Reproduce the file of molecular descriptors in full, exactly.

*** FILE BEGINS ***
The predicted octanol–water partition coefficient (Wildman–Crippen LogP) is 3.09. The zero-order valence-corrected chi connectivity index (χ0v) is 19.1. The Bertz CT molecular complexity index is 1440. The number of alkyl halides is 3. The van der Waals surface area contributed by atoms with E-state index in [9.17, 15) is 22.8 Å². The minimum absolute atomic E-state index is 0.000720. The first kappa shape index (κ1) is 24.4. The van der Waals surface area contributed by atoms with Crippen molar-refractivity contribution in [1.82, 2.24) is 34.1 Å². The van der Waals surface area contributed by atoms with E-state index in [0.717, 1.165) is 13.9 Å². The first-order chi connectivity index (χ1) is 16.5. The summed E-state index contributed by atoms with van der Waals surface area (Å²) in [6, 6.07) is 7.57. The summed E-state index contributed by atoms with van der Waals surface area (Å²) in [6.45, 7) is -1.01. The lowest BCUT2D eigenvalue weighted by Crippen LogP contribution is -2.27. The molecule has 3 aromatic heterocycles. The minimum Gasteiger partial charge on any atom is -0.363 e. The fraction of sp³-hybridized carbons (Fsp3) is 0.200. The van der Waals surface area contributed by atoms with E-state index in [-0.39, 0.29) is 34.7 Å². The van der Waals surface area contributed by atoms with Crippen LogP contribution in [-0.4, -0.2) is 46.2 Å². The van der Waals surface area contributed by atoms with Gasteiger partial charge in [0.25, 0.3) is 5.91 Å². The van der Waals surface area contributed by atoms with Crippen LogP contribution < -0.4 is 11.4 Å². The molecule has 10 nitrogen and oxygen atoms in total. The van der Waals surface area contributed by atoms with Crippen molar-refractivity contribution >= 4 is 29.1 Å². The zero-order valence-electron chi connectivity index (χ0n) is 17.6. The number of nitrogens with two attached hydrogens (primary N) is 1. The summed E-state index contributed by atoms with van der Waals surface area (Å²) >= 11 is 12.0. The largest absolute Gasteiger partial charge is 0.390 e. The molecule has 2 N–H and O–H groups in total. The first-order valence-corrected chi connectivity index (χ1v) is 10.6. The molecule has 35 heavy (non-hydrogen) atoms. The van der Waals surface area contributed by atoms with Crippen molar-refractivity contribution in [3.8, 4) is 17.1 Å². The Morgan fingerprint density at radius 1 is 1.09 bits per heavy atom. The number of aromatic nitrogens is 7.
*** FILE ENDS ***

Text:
The predicted octanol–water partition coefficient (Wildman–Crippen LogP) is 3.09. The zero-order valence-corrected chi connectivity index (χ0v) is 19.1. The Bertz CT molecular complexity index is 1440. The number of alkyl halides is 3. The van der Waals surface area contributed by atoms with E-state index in [9.17, 15) is 22.8 Å². The minimum absolute atomic E-state index is 0.000720. The first kappa shape index (κ1) is 24.4. The van der Waals surface area contributed by atoms with Crippen molar-refractivity contribution in [1.82, 2.24) is 34.1 Å². The van der Waals surface area contributed by atoms with E-state index in [0.717, 1.165) is 13.9 Å². The first-order chi connectivity index (χ1) is 16.5. The summed E-state index contributed by atoms with van der Waals surface area (Å²) in [6, 6.07) is 7.57. The summed E-state index contributed by atoms with van der Waals surface area (Å²) in [6.45, 7) is -1.01. The lowest BCUT2D eigenvalue weighted by Crippen LogP contribution is -2.27. The molecule has 3 aromatic heterocycles. The minimum Gasteiger partial charge on any atom is -0.363 e. The fraction of sp³-hybridized carbons (Fsp3) is 0.200. The van der Waals surface area contributed by atoms with E-state index in [-0.39, 0.29) is 34.7 Å². The van der Waals surface area contributed by atoms with Crippen LogP contribution in [-0.4, -0.2) is 46.2 Å². The van der Waals surface area contributed by atoms with Gasteiger partial charge in [0.25, 0.3) is 5.91 Å². The van der Waals surface area contributed by atoms with Crippen LogP contribution < -0.4 is 11.4 Å². The molecule has 10 nitrogen and oxygen atoms in total. The van der Waals surface area contributed by atoms with Crippen molar-refractivity contribution >= 4 is 29.1 Å². The zero-order valence-electron chi connectivity index (χ0n) is 17.6. The number of nitrogens with two attached hydrogens (primary N) is 1. The summed E-state index contributed by atoms with van der Waals surface area (Å²) >= 11 is 12.0. The largest absolute Gasteiger partial charge is 0.390 e. The molecule has 2 N–H and O–H groups in total. The first-order valence-corrected chi connectivity index (χ1v) is 10.6. The molecule has 35 heavy (non-hydrogen) atoms. The van der Waals surface area contributed by atoms with Crippen molar-refractivity contribution in [3.8, 4) is 17.1 Å². The Morgan fingerprint density at radius 1 is 1.09 bits per heavy atom. The number of aromatic nitrogens is 7.